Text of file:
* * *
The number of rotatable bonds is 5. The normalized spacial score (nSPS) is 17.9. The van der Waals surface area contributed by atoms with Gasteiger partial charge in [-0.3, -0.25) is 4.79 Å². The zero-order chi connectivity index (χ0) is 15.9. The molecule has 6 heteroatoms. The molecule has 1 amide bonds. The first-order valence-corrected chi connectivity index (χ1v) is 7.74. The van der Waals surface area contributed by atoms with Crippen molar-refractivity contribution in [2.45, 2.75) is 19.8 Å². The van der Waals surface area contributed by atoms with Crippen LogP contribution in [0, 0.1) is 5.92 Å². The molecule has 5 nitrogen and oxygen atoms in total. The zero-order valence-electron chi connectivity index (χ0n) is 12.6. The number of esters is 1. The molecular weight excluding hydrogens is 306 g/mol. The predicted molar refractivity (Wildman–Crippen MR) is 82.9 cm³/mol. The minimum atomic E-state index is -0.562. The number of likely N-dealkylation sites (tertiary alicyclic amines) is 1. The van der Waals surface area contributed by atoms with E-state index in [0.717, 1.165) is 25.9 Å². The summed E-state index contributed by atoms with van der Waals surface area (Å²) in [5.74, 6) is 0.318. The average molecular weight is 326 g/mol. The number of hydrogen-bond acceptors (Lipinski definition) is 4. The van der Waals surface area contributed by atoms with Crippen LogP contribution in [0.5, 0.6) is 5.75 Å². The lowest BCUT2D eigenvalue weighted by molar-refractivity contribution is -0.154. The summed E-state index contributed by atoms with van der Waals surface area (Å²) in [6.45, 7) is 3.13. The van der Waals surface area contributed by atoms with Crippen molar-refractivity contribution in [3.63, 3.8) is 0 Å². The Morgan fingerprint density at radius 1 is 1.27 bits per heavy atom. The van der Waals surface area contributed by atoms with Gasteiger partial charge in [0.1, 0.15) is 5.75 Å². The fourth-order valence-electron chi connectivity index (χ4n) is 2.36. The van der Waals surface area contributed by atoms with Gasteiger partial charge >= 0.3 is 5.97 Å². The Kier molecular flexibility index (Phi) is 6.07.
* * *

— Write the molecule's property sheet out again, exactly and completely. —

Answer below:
The number of rotatable bonds is 5. The normalized spacial score (nSPS) is 17.9. The van der Waals surface area contributed by atoms with Gasteiger partial charge in [-0.3, -0.25) is 4.79 Å². The zero-order chi connectivity index (χ0) is 15.9. The molecule has 6 heteroatoms. The molecule has 1 amide bonds. The first-order valence-corrected chi connectivity index (χ1v) is 7.74. The van der Waals surface area contributed by atoms with Crippen molar-refractivity contribution in [2.45, 2.75) is 19.8 Å². The van der Waals surface area contributed by atoms with Crippen LogP contribution in [0, 0.1) is 5.92 Å². The molecule has 5 nitrogen and oxygen atoms in total. The zero-order valence-electron chi connectivity index (χ0n) is 12.6. The number of esters is 1. The molecular weight excluding hydrogens is 306 g/mol. The predicted molar refractivity (Wildman–Crippen MR) is 82.9 cm³/mol. The minimum atomic E-state index is -0.562. The number of likely N-dealkylation sites (tertiary alicyclic amines) is 1. The van der Waals surface area contributed by atoms with E-state index in [0.717, 1.165) is 25.9 Å². The summed E-state index contributed by atoms with van der Waals surface area (Å²) in [5.74, 6) is 0.318. The average molecular weight is 326 g/mol. The number of hydrogen-bond acceptors (Lipinski definition) is 4. The van der Waals surface area contributed by atoms with Crippen LogP contribution in [0.5, 0.6) is 5.75 Å². The lowest BCUT2D eigenvalue weighted by molar-refractivity contribution is -0.154. The summed E-state index contributed by atoms with van der Waals surface area (Å²) in [6.45, 7) is 3.13. The van der Waals surface area contributed by atoms with Crippen molar-refractivity contribution in [3.63, 3.8) is 0 Å². The Morgan fingerprint density at radius 1 is 1.27 bits per heavy atom. The van der Waals surface area contributed by atoms with Gasteiger partial charge in [0.1, 0.15) is 5.75 Å². The fourth-order valence-electron chi connectivity index (χ4n) is 2.36. The van der Waals surface area contributed by atoms with Gasteiger partial charge >= 0.3 is 5.97 Å². The Kier molecular flexibility index (Phi) is 6.07.